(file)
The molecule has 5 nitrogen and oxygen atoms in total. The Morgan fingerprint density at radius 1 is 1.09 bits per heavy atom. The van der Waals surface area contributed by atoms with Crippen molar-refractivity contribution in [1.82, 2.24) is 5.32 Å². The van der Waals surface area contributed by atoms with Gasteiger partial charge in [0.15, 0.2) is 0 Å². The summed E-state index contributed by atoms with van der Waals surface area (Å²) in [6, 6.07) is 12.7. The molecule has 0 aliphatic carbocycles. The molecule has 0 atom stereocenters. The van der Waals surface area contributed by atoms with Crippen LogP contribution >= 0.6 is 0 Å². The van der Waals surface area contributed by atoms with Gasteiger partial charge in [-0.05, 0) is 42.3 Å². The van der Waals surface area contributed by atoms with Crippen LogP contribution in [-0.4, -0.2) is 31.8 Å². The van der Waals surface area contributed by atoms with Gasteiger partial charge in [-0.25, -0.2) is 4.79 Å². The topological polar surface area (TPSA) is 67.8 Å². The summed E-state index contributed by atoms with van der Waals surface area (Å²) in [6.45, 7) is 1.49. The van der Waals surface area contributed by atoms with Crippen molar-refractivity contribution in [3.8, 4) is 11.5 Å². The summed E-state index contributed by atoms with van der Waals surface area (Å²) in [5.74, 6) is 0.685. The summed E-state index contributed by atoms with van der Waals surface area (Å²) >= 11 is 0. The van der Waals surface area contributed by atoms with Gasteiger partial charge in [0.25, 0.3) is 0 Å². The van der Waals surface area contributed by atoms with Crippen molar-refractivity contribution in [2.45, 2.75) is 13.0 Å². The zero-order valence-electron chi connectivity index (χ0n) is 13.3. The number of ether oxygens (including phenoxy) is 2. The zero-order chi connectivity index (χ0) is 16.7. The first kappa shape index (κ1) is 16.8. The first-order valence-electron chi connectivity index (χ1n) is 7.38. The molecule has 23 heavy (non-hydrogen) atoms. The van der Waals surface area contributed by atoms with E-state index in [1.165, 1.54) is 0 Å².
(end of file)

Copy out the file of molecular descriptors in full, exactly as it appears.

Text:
The molecule has 5 nitrogen and oxygen atoms in total. The Morgan fingerprint density at radius 1 is 1.09 bits per heavy atom. The van der Waals surface area contributed by atoms with Crippen molar-refractivity contribution in [1.82, 2.24) is 5.32 Å². The van der Waals surface area contributed by atoms with Gasteiger partial charge in [0.15, 0.2) is 0 Å². The summed E-state index contributed by atoms with van der Waals surface area (Å²) in [6, 6.07) is 12.7. The molecule has 0 aliphatic carbocycles. The molecule has 0 atom stereocenters. The van der Waals surface area contributed by atoms with Crippen LogP contribution >= 0.6 is 0 Å². The van der Waals surface area contributed by atoms with Gasteiger partial charge in [-0.05, 0) is 42.3 Å². The van der Waals surface area contributed by atoms with Crippen LogP contribution in [-0.4, -0.2) is 31.8 Å². The van der Waals surface area contributed by atoms with Gasteiger partial charge in [-0.25, -0.2) is 4.79 Å². The topological polar surface area (TPSA) is 67.8 Å². The summed E-state index contributed by atoms with van der Waals surface area (Å²) in [6.45, 7) is 1.49. The van der Waals surface area contributed by atoms with Crippen molar-refractivity contribution in [3.8, 4) is 11.5 Å². The summed E-state index contributed by atoms with van der Waals surface area (Å²) in [5.74, 6) is 0.685. The summed E-state index contributed by atoms with van der Waals surface area (Å²) >= 11 is 0. The van der Waals surface area contributed by atoms with Gasteiger partial charge in [0.25, 0.3) is 0 Å². The van der Waals surface area contributed by atoms with Crippen molar-refractivity contribution in [2.45, 2.75) is 13.0 Å². The zero-order valence-electron chi connectivity index (χ0n) is 13.3. The number of ether oxygens (including phenoxy) is 2. The zero-order chi connectivity index (χ0) is 16.7. The first kappa shape index (κ1) is 16.8. The first-order valence-electron chi connectivity index (χ1n) is 7.38. The molecule has 23 heavy (non-hydrogen) atoms. The van der Waals surface area contributed by atoms with E-state index in [1.165, 1.54) is 0 Å².